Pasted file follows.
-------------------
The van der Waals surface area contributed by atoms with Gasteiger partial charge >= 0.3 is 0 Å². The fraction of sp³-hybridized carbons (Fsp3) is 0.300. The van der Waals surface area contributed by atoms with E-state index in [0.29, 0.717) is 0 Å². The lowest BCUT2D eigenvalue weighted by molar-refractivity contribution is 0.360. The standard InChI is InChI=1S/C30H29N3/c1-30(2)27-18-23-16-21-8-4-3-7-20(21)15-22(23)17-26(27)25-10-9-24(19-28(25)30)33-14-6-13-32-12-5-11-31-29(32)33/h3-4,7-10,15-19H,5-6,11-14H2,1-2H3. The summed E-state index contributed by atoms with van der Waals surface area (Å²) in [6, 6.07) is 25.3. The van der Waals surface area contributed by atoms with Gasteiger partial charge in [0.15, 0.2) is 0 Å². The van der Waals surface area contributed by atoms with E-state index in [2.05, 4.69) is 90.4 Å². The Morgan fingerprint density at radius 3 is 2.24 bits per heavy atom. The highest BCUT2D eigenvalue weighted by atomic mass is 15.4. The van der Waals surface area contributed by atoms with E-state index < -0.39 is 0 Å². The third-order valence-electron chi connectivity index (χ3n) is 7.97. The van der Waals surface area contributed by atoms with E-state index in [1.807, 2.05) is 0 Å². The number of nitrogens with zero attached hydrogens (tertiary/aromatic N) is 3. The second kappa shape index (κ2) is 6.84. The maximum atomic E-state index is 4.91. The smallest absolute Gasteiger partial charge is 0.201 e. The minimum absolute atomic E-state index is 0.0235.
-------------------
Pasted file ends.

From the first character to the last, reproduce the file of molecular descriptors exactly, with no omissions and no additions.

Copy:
The van der Waals surface area contributed by atoms with Gasteiger partial charge >= 0.3 is 0 Å². The fraction of sp³-hybridized carbons (Fsp3) is 0.300. The van der Waals surface area contributed by atoms with E-state index in [0.29, 0.717) is 0 Å². The lowest BCUT2D eigenvalue weighted by molar-refractivity contribution is 0.360. The standard InChI is InChI=1S/C30H29N3/c1-30(2)27-18-23-16-21-8-4-3-7-20(21)15-22(23)17-26(27)25-10-9-24(19-28(25)30)33-14-6-13-32-12-5-11-31-29(32)33/h3-4,7-10,15-19H,5-6,11-14H2,1-2H3. The summed E-state index contributed by atoms with van der Waals surface area (Å²) in [6, 6.07) is 25.3. The van der Waals surface area contributed by atoms with Gasteiger partial charge in [0.15, 0.2) is 0 Å². The van der Waals surface area contributed by atoms with E-state index in [2.05, 4.69) is 90.4 Å². The Morgan fingerprint density at radius 3 is 2.24 bits per heavy atom. The highest BCUT2D eigenvalue weighted by atomic mass is 15.4. The van der Waals surface area contributed by atoms with E-state index < -0.39 is 0 Å². The third-order valence-electron chi connectivity index (χ3n) is 7.97. The van der Waals surface area contributed by atoms with E-state index in [1.807, 2.05) is 0 Å². The number of nitrogens with zero attached hydrogens (tertiary/aromatic N) is 3. The second kappa shape index (κ2) is 6.84. The maximum atomic E-state index is 4.91. The smallest absolute Gasteiger partial charge is 0.201 e. The minimum absolute atomic E-state index is 0.0235.